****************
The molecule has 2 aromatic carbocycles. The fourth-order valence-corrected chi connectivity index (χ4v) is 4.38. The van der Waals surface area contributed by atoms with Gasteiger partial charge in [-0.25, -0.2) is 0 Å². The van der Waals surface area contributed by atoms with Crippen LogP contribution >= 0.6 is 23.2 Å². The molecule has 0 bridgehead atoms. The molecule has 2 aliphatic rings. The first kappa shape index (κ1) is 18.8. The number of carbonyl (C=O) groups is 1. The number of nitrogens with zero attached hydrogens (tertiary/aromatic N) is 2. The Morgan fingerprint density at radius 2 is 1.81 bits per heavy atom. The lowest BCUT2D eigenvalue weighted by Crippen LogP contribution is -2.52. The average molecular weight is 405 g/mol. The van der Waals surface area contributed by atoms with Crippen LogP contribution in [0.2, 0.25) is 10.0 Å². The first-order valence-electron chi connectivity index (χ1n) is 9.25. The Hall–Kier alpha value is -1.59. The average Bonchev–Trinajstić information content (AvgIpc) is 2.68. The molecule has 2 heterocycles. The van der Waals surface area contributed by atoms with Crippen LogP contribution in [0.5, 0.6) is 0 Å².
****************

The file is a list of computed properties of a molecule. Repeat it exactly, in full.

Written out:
The molecule has 2 aromatic carbocycles. The fourth-order valence-corrected chi connectivity index (χ4v) is 4.38. The van der Waals surface area contributed by atoms with Gasteiger partial charge in [-0.25, -0.2) is 0 Å². The van der Waals surface area contributed by atoms with Crippen LogP contribution >= 0.6 is 23.2 Å². The molecule has 0 bridgehead atoms. The molecule has 2 aliphatic rings. The first kappa shape index (κ1) is 18.8. The number of carbonyl (C=O) groups is 1. The number of nitrogens with zero attached hydrogens (tertiary/aromatic N) is 2. The Morgan fingerprint density at radius 2 is 1.81 bits per heavy atom. The lowest BCUT2D eigenvalue weighted by Crippen LogP contribution is -2.52. The average molecular weight is 405 g/mol. The van der Waals surface area contributed by atoms with Crippen LogP contribution in [0.2, 0.25) is 10.0 Å². The first-order valence-electron chi connectivity index (χ1n) is 9.25. The Hall–Kier alpha value is -1.59. The average Bonchev–Trinajstić information content (AvgIpc) is 2.68. The molecule has 2 heterocycles. The van der Waals surface area contributed by atoms with Crippen LogP contribution in [0.5, 0.6) is 0 Å².